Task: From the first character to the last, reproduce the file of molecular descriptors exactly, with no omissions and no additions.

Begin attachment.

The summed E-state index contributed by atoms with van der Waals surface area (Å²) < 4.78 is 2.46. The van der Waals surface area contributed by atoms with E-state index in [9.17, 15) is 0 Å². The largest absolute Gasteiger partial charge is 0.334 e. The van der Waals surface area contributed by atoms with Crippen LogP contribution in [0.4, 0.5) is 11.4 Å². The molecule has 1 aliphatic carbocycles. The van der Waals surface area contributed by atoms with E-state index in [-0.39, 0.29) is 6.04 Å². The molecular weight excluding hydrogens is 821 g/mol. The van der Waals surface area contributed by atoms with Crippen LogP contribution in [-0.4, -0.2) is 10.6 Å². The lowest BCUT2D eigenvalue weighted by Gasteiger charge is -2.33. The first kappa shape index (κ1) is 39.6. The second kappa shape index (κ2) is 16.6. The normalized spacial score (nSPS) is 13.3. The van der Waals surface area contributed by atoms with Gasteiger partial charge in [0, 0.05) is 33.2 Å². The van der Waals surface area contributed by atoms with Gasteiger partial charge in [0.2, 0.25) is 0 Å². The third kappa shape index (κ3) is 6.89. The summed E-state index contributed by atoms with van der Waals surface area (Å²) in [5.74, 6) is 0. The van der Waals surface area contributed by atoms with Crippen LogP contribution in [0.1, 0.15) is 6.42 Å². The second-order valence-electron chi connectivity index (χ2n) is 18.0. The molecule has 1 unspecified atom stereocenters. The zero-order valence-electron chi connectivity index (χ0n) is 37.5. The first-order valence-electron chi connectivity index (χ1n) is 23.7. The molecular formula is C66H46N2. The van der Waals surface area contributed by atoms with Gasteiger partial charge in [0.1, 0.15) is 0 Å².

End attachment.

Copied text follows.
The summed E-state index contributed by atoms with van der Waals surface area (Å²) < 4.78 is 2.46. The van der Waals surface area contributed by atoms with E-state index in [9.17, 15) is 0 Å². The largest absolute Gasteiger partial charge is 0.334 e. The van der Waals surface area contributed by atoms with Crippen LogP contribution in [0.4, 0.5) is 11.4 Å². The molecule has 1 aliphatic carbocycles. The van der Waals surface area contributed by atoms with E-state index in [-0.39, 0.29) is 6.04 Å². The molecular weight excluding hydrogens is 821 g/mol. The van der Waals surface area contributed by atoms with Crippen LogP contribution in [-0.4, -0.2) is 10.6 Å². The lowest BCUT2D eigenvalue weighted by Gasteiger charge is -2.33. The first kappa shape index (κ1) is 39.6. The second kappa shape index (κ2) is 16.6. The normalized spacial score (nSPS) is 13.3. The van der Waals surface area contributed by atoms with Gasteiger partial charge in [0, 0.05) is 33.2 Å². The van der Waals surface area contributed by atoms with Gasteiger partial charge in [0.2, 0.25) is 0 Å². The third kappa shape index (κ3) is 6.89. The summed E-state index contributed by atoms with van der Waals surface area (Å²) in [5.74, 6) is 0. The van der Waals surface area contributed by atoms with Crippen LogP contribution in [0.1, 0.15) is 6.42 Å². The second-order valence-electron chi connectivity index (χ2n) is 18.0. The molecule has 1 unspecified atom stereocenters. The zero-order valence-electron chi connectivity index (χ0n) is 37.5. The first-order valence-electron chi connectivity index (χ1n) is 23.7. The molecular formula is C66H46N2. The van der Waals surface area contributed by atoms with Gasteiger partial charge in [0.1, 0.15) is 0 Å².